Because the literature supports the suggestion to academic administrators that one method of encouraging SLFM participation in OLE programs might include a means of collecting data that is relevant to the perceived needs of that target group, the development of such a method should be devised. Further, based on the review, analysis and summarization of the literature presented in this study; this approach should provoke development of a format to be used in future surveys among academic administrators. These prospective instruments might better direct administrators to determine those motivational factors that influence senior faculty members to participate in asynchronous online learning environment delivery method programs, and ultimately result in equipping institutions to take advantage the expertise of the SFLM in this environment.


References

Betts, K. S. (1998). Factors influencing faculty participation in distance education in post secondary education in the United States: An institutional study. (Doctoral dissertation, The George Washington University). Dissertation Abstracts International: UMI.

Boettcher, J., Conrad, R. (1999). Faculty Guide for Moving Teaching and Learning to the Web. League for Innovation in the Community College. Graduate Extension Study. Newport, RI.

Boschmann, E. (1998). Moving Toward a More Inclusive Reward Structure." The Technology Source, October 1998. Accessed from the WWW; http://ts.mivu.org/default.asp?show=article&id=7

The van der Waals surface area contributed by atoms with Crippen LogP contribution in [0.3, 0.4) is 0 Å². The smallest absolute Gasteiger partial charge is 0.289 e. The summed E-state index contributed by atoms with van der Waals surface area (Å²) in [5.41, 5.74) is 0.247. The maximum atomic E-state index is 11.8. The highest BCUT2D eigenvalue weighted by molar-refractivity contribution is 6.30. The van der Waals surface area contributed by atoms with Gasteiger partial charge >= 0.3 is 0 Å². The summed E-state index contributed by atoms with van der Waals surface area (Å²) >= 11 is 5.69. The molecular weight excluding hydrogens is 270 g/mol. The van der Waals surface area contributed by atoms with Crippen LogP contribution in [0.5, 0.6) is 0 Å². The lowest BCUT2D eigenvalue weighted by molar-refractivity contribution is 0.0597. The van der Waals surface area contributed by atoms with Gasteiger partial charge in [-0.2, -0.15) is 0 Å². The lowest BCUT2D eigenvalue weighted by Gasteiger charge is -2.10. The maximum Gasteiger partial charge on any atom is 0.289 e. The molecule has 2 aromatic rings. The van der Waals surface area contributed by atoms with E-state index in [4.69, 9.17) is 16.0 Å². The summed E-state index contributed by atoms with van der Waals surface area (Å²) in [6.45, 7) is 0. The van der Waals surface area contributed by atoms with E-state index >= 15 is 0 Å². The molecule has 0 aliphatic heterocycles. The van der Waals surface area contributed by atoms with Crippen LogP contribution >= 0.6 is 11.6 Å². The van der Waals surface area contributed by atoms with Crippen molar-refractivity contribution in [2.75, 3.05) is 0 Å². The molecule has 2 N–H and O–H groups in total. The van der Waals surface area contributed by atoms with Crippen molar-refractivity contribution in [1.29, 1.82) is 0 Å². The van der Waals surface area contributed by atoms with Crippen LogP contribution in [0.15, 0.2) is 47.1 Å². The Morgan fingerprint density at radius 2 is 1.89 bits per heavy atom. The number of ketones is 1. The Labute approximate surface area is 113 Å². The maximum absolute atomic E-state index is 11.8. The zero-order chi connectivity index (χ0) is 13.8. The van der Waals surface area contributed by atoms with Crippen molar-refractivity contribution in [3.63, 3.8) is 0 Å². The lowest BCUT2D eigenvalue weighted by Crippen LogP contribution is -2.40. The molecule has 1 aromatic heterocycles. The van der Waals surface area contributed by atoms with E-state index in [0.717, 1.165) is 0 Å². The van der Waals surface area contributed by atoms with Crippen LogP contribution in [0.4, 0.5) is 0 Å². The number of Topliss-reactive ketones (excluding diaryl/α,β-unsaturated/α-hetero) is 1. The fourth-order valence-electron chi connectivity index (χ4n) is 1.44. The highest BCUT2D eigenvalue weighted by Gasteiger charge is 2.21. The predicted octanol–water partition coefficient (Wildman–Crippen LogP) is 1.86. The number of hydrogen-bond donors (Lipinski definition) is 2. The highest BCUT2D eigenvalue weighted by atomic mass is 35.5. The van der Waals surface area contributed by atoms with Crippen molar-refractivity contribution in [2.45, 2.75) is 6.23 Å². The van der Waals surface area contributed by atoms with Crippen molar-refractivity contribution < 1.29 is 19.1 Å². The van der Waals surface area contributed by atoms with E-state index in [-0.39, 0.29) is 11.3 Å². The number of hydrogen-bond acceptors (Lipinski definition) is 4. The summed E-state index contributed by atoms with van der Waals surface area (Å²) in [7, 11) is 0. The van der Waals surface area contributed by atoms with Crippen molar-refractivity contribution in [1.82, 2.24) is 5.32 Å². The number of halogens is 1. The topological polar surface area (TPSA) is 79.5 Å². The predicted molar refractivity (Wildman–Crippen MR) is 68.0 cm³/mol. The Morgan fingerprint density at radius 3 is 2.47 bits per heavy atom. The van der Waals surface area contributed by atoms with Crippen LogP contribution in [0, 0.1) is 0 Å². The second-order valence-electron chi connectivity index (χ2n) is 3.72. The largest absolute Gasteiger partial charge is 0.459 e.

Bower, B.L. (2001). Distance education: Facing the faculty challenge. The Online Journal of Distance Learning Administration. IV (II). Accessed from the WWW: http://www.westga.edu/~distance/ojdla/summer42/bower42.html

Breiter, D. & Tesone, D.V. (Spring, 2003). An analysis of hotel employees’ motivation using Kovach’s 10 Factor model. Journal of Hospitality Human Resources. (in press).

Chang, V. (1999). Evaluating the effectiveness of online learning using a new web based learning instrument. Proceedings Western Australian Institute for Educational Research Forum. Accessed form the World Wide Web: http://education.curtin.edu.au/waier/forums/1999/cha ng.html

Chizmar, J.F. and Williams, D.B. (2001). What do Faculty Want? Educause. Quarterly. (Spring). Number 1. Retrieved form the World Wide Web: http://www.educause.edu/ir/library/pdf/eqm0112.pdf

Chizmar, J.F. and Williams, D.B. (2001). Survey from "What do Faculty Want?" Educause. Quarterly (Spring). Number 1. Accessed from the World Wide Web:

http://www.arts.ilstu.edu/CAUSE/survey.htm

Clay, M. (1999). Development of training and support programs for distance education instructors.The Online Journal of Distance Learning Administration. 2 (3), Accessed from the WWW: http://www.westga.edu/~distance/clay23 html

Clay, M. (1999). Faculty attitudes toward distance education at the State University of West Georgia. University of West Georgia Distance Learning Report, December (On-line). Accessed from the WWW: http://www.westga.edu/~distance/clay23 html